Letting go in the crowd, like at big political or religious rallies? There’s a suggestion of that in Political Mother, isn’t there? The power of the crowd – the rabble, the riot.

I’m completely aware that I’m tricking the audience by using exactly the things that I comment on. The point is, I’m asking a question when I’m doing it. I’m not saying this is bad or good, I’m saying, “Look, there’s a shouting man, someone that is shouting with passion in front of you and you are enthused, you are excited, you want to be part of it. It’s out of our control. It’s just the way it is. And it’s interesting.” I’m asking why we are so attracted to that? We are living in something like a big trap and I like questioning that trap and giving the audience a sense of how it feels to be in it. At the end [of my shows], you do find yourself thinking, “oh my God, did I actually enjoy that – was it okay, or have I done something wrong?” A performance is a manipulation, and I’m using it the way politicians do. The difference is: the purpose of politicians is usually power, [whereas] in art, the purpose of manipulation is to reveal layers, to reveal a truth.

I like the idea that art has something to set against power. You chose Dmitry Krymov’s Opus No. 7 (pictured right), a theatrical work set to Shostakovich, for the Brighton Festival. Is there something similar in attitude between you and Shostakovich, a sense that despite the manipulation of politics, and the horror when it goes wrong, it’s still worth making art?

That reminds me of a really interesting chat I had with Anthony Gormley when I worked with him. I said, “My work is so depresssing, it’s so heavy, it’s dark”, and he sat there and he thought and he said, “No, that’s not the way I experience it. Your work has a lot of darkness, a lot of heaviness in it, but it’s all about fighting it. Actually at the end of the day your work is about hope.” I think that connects me to Shostakovich, that idea that we are showing how shit and horrible the world is but we are still here, we are still fighting. Life is a challenge, but there is a drive. You fight the feeling of being a victim by saying, “No, what do I want? What is interesting? What do I belive is good in this world?” Opus No. 7 is a fascinating piece of art – challenging, entertaining, intriguing, and mind-boggling. There will be moments where people in the audience will wonder what’s going on, but I think that is great. Again, you put the audience in a place where they are questioning themselves, the situation.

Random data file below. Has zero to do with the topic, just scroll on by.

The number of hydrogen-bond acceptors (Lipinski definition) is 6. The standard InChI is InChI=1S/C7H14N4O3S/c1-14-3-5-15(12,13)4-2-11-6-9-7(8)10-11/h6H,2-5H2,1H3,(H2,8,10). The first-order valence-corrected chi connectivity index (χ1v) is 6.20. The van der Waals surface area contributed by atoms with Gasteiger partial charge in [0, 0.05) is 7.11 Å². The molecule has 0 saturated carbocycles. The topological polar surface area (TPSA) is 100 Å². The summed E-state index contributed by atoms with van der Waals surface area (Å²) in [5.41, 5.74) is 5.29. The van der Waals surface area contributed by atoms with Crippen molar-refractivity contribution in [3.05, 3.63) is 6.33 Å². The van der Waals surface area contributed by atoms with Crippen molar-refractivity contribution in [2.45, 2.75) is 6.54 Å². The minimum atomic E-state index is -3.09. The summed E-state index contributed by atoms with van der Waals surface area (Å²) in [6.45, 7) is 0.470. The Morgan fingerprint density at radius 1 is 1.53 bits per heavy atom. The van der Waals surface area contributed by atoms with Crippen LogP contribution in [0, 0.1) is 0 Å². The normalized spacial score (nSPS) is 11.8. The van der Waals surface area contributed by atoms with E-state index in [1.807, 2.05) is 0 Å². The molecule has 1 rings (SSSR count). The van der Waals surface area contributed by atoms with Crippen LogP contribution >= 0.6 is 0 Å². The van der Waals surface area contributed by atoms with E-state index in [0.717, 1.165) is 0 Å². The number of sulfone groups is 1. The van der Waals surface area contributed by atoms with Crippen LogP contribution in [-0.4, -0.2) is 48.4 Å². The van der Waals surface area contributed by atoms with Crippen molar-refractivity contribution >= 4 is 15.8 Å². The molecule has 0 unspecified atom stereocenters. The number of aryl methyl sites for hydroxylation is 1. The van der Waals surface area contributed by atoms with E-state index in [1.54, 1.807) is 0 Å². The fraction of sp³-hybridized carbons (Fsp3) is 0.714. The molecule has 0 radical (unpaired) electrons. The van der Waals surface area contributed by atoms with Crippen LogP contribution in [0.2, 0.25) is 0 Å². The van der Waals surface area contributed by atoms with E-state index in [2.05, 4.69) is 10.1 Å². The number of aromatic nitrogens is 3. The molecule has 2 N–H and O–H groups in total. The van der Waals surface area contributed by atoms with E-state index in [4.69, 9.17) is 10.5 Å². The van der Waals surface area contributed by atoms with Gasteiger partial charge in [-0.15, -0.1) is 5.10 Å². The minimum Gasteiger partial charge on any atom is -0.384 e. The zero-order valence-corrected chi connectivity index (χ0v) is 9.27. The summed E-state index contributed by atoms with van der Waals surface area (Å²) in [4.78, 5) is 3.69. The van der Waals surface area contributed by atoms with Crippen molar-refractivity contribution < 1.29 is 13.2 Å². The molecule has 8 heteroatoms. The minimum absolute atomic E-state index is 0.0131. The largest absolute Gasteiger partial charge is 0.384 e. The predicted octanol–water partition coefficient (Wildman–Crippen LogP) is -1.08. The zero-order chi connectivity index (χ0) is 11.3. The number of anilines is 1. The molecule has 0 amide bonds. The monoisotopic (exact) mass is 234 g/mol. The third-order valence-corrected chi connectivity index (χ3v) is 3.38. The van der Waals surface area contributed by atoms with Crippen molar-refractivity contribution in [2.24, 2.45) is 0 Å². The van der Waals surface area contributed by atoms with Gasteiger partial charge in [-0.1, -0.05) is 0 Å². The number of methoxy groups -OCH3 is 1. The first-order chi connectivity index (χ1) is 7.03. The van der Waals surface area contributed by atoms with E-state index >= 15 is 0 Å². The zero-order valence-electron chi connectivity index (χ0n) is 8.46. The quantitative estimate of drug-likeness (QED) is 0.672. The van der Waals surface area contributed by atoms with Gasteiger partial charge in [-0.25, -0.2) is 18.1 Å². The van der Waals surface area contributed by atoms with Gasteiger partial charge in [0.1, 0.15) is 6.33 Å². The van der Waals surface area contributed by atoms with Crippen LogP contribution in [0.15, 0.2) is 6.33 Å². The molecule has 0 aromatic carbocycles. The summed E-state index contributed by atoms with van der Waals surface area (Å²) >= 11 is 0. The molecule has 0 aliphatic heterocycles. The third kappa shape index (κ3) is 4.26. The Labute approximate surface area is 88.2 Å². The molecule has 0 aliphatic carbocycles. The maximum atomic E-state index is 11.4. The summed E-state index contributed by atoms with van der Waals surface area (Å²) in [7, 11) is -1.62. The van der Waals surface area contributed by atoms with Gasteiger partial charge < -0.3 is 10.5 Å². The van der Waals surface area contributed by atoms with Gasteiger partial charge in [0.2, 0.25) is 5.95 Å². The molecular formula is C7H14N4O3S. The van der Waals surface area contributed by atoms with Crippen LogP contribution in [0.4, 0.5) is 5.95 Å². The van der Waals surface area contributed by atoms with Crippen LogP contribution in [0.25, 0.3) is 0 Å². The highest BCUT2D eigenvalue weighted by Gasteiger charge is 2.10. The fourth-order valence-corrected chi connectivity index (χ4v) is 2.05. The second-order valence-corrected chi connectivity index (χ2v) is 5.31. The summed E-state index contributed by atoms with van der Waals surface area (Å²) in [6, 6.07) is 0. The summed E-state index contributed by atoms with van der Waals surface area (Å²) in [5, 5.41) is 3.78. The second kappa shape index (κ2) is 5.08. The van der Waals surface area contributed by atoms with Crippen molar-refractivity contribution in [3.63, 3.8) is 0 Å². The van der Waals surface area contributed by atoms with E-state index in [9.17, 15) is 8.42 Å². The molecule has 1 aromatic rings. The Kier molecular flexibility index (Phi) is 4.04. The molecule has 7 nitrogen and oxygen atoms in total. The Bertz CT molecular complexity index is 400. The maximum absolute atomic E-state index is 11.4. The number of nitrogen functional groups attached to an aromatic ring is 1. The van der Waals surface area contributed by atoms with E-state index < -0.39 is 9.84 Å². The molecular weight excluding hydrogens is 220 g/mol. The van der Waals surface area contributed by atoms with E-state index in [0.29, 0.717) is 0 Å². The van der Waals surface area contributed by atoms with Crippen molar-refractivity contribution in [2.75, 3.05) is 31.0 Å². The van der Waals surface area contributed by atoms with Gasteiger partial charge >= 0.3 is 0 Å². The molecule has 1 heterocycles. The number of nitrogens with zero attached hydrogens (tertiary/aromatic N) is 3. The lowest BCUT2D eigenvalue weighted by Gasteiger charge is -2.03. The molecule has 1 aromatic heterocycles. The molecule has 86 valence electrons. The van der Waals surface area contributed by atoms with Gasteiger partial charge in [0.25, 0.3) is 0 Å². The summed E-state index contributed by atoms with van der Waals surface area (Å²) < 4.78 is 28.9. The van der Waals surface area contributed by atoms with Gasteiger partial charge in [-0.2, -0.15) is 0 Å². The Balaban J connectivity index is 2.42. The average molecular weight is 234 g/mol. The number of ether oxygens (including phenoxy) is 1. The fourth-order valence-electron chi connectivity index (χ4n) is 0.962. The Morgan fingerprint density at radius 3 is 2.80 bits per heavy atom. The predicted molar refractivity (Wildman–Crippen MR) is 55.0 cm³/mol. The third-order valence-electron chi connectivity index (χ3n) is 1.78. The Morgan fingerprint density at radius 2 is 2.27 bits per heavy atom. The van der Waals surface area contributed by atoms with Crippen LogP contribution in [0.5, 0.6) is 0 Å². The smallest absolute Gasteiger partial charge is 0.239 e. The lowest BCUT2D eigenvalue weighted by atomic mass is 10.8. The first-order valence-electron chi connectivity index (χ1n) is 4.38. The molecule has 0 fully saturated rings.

Anthony Gormley’s analysis also resonates with what one critic said about your most recent work, Sun: that it was “admitting a bleakly cheerful defeat in the face of our own, uncontrollably chaotic world”.

I can connect with that feeling. With Sun (pictured below left), I was trying to do a happy piece and I couldn’t, in the end. It looks fine on the surface; you might think it’s a beautiful fairytale. But when you see the piece, it’s so dark, and everything that bubbles underneath is wrong. But at the end, there’s an “oh-fuck-it” kind of attitude, “you know what, that’s the way thing are and we just have to accept it.” And that is an arc that leads to hopefulness, in a way.